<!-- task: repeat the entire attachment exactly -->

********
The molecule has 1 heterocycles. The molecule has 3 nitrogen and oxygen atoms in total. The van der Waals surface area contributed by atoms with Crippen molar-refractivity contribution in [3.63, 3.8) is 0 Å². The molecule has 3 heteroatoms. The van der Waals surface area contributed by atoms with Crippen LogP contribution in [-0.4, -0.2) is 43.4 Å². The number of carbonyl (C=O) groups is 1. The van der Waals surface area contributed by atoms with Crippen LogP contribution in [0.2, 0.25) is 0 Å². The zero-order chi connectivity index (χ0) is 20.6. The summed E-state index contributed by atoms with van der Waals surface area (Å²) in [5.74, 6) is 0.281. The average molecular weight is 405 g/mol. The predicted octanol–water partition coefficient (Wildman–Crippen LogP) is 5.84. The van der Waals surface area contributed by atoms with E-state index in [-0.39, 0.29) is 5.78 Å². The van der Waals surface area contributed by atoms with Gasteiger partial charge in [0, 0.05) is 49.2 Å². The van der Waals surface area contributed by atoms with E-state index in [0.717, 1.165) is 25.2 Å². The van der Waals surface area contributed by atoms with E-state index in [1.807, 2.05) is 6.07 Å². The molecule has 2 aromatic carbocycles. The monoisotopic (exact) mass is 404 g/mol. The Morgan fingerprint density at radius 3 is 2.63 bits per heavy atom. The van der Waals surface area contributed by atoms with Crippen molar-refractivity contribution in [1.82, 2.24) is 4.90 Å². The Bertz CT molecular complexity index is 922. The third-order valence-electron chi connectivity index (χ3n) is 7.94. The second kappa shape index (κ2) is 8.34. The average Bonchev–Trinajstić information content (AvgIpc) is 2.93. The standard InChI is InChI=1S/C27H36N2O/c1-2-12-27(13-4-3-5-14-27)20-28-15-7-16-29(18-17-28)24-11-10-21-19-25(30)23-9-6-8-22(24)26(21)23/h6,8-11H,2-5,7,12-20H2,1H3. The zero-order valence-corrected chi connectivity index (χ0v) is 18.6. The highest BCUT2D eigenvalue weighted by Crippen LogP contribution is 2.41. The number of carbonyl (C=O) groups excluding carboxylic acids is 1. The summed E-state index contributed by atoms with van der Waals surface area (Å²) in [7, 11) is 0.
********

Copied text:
The molecule has 1 heterocycles. The molecule has 3 nitrogen and oxygen atoms in total. The van der Waals surface area contributed by atoms with Crippen molar-refractivity contribution in [3.63, 3.8) is 0 Å². The molecule has 3 heteroatoms. The van der Waals surface area contributed by atoms with Crippen LogP contribution in [-0.4, -0.2) is 43.4 Å². The number of carbonyl (C=O) groups is 1. The van der Waals surface area contributed by atoms with Crippen LogP contribution in [0.2, 0.25) is 0 Å². The zero-order chi connectivity index (χ0) is 20.6. The summed E-state index contributed by atoms with van der Waals surface area (Å²) in [5.74, 6) is 0.281. The average molecular weight is 405 g/mol. The predicted octanol–water partition coefficient (Wildman–Crippen LogP) is 5.84. The van der Waals surface area contributed by atoms with E-state index in [-0.39, 0.29) is 5.78 Å². The van der Waals surface area contributed by atoms with Gasteiger partial charge in [0, 0.05) is 49.2 Å². The van der Waals surface area contributed by atoms with E-state index in [0.717, 1.165) is 25.2 Å². The van der Waals surface area contributed by atoms with E-state index in [1.807, 2.05) is 6.07 Å². The molecule has 2 aromatic carbocycles. The monoisotopic (exact) mass is 404 g/mol. The Morgan fingerprint density at radius 3 is 2.63 bits per heavy atom. The van der Waals surface area contributed by atoms with Crippen molar-refractivity contribution in [1.82, 2.24) is 4.90 Å². The Bertz CT molecular complexity index is 922. The third-order valence-electron chi connectivity index (χ3n) is 7.94. The second kappa shape index (κ2) is 8.34. The average Bonchev–Trinajstić information content (AvgIpc) is 2.93. The standard InChI is InChI=1S/C27H36N2O/c1-2-12-27(13-4-3-5-14-27)20-28-15-7-16-29(18-17-28)24-11-10-21-19-25(30)23-9-6-8-22(24)26(21)23/h6,8-11H,2-5,7,12-20H2,1H3. The zero-order valence-corrected chi connectivity index (χ0v) is 18.6. The highest BCUT2D eigenvalue weighted by Crippen LogP contribution is 2.41. The number of carbonyl (C=O) groups excluding carboxylic acids is 1. The summed E-state index contributed by atoms with van der Waals surface area (Å²) in [7, 11) is 0.